Influenza (flu) is a contagious respiratory illness caused by influenza viruses that infect the nose, throat, and lungs. Some people, such as older people, young children, and people with certain health conditions, are at higher risk of serious flu complications. The influenza viruses that routinely spread in people (human influenza viruses) are responsible for seasonal flu epidemics each year.
Flu is different from a cold. Flu usually comes on suddenly, and can cause some or all of the following symptoms:
- Fever (not everyone will get a fever)
- Sore throat
- Runny/stuffy nose
- Muscle aches
- Sometime vomiting and diarrhea (more common in children)
The best way to reduce the risk of flu and its potentially serious complications is by getting vaccinated each year. Annual flu vaccination is recommended for every person aged 6 months and older.
- The single best way to protect against the flu is to get a flu shot each year. An annual flu shot can reduce illnesses in the community, decrease the time missed at work and school, and prevent flu-related hospitalizations and deaths.
- Flu vaccine can be given at the same time as COVID-19 vaccine
- Most pharmacies and doctor’s offices offer flu vaccine
- Cover your cough or sneeze - and wash your hands afterward
- Avoid touching your eyes, nose or mouth - germs spread this way
- Wash hands often, using soap and water for 15-20 seconds, or an alcohol-based hand gel if soap and water are unavailable
- If you are sick with flu-like illness, stay home and limit contact with others, except to get medical care
- Avoid people who are sick if possible
- If you are ill with flu-like symptoms, contact your provider. You may be able to receive treatment that will reduce your flu symptoms and duration.
Whooping cough, or pertussis, is a highly contagious disease that can be deadly for babies. Whooping cough can cause uncontrollable, violent coughing, which often makes it hard to breathe. Its “whooping” name comes from the sharp breath intake sound right after a coughing fit. In babies, this disease also can cause life-threatening pauses in breathing with no cough at all. Whooping cough is especially dangerous to babies who are too young to be vaccinated themselves. Mothers should get the whooping cough vaccine during each pregnancy to pass some protection to their babies before birth. It is very important for a baby to get the whooping cough vaccine on time so they can start building their own protection against the disease.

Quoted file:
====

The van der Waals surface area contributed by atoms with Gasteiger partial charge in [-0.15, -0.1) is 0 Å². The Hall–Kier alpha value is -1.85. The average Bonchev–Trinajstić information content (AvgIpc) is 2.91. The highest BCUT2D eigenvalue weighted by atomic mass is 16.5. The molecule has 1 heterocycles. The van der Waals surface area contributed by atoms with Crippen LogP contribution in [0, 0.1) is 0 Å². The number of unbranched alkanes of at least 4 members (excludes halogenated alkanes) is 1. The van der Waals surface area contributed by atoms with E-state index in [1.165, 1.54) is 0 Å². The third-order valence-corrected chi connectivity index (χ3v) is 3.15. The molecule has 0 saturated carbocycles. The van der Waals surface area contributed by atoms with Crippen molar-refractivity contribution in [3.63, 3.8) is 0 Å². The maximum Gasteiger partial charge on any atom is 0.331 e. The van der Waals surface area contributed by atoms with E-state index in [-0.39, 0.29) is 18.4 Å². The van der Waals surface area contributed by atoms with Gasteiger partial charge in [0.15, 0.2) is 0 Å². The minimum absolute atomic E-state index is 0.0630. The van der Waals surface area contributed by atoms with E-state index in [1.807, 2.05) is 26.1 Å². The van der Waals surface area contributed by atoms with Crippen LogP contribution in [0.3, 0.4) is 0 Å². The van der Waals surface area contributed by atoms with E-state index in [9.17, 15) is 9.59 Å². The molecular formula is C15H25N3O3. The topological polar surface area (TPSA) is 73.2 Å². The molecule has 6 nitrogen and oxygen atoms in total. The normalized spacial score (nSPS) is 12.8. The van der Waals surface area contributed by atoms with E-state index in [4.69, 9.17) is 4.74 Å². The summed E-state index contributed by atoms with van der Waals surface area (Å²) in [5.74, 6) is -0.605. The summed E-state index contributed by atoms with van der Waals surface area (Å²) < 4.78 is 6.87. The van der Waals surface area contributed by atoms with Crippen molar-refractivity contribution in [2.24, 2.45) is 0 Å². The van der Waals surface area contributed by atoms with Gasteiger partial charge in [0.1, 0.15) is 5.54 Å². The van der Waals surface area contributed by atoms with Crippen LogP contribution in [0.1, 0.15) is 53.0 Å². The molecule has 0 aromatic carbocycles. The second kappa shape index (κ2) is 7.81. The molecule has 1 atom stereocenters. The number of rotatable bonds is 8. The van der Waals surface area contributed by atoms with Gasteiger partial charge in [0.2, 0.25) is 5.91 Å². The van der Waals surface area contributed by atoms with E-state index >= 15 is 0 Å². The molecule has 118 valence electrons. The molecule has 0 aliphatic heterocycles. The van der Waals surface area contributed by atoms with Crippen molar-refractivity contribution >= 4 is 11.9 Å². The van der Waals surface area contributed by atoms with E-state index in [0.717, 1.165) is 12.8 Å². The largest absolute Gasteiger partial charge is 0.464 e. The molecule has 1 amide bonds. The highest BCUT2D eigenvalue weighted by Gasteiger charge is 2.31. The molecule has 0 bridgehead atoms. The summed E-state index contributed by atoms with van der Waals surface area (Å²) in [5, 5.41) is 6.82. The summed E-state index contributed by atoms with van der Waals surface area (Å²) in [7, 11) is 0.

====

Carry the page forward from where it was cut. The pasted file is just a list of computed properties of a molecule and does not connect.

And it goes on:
Cases of whooping cough are reported in Colorado every year. If you or your child gets whooping cough, you may be required to stay out of school and be restricted from travel for at least 5 days. Since 2010, between 15,000 and 50,000 cases of whooping cough have been reported yearly in the United States.
Doctors recommend that your child get five doses of the DTaP vaccine. Your child will need one dose at each of the following ages:
Chickenpox is a disease that causes an itchy rash of blisters and a fever. Chickenpox can be serious and even life-threatening, especially in babies, adults, and people with weakened immune systems. Even healthy children can get really sick. Vaccinating kids at an early age is especially important to keep your children healthy.
Doctors recommend that your child get two chickenpox shots. Your child will need one dose at each of the following ages:
Measles is very contagious, and can be serious, especially for young children. You can get measles just by being in a room where a person with measles has been, up to two hours after that person has left. Because measles is common in other parts of the world, unvaccinated people can get measles while traveling and bring it into the United States. Anyone who is not protected against measles is at risk.
Doctors recommend that your child get two doses of the MMR vaccine. Your child will need one dose at each of the following ages:
Mumps is best known for causing puffy cheeks and a swollen jaw. This is due to swelling of the salivary glands. Other symptoms include fever, head and muscle aches, and tiredness. Mumps is a contagious disease and there is no treatment. Mumps is still a threat today—every year, people in the United States get mumps. In recent years, mumps outbreaks have occurred in Colorado schools. If your child is exposed to mumps but not vaccinated, they may be required to stay out of school for a month or more. The MMR vaccine protects you and your family against mumps, measles, and rubella.
Doctors recommend that your child get two doses of the MMR shot Your child will need one dose at each of the following ages: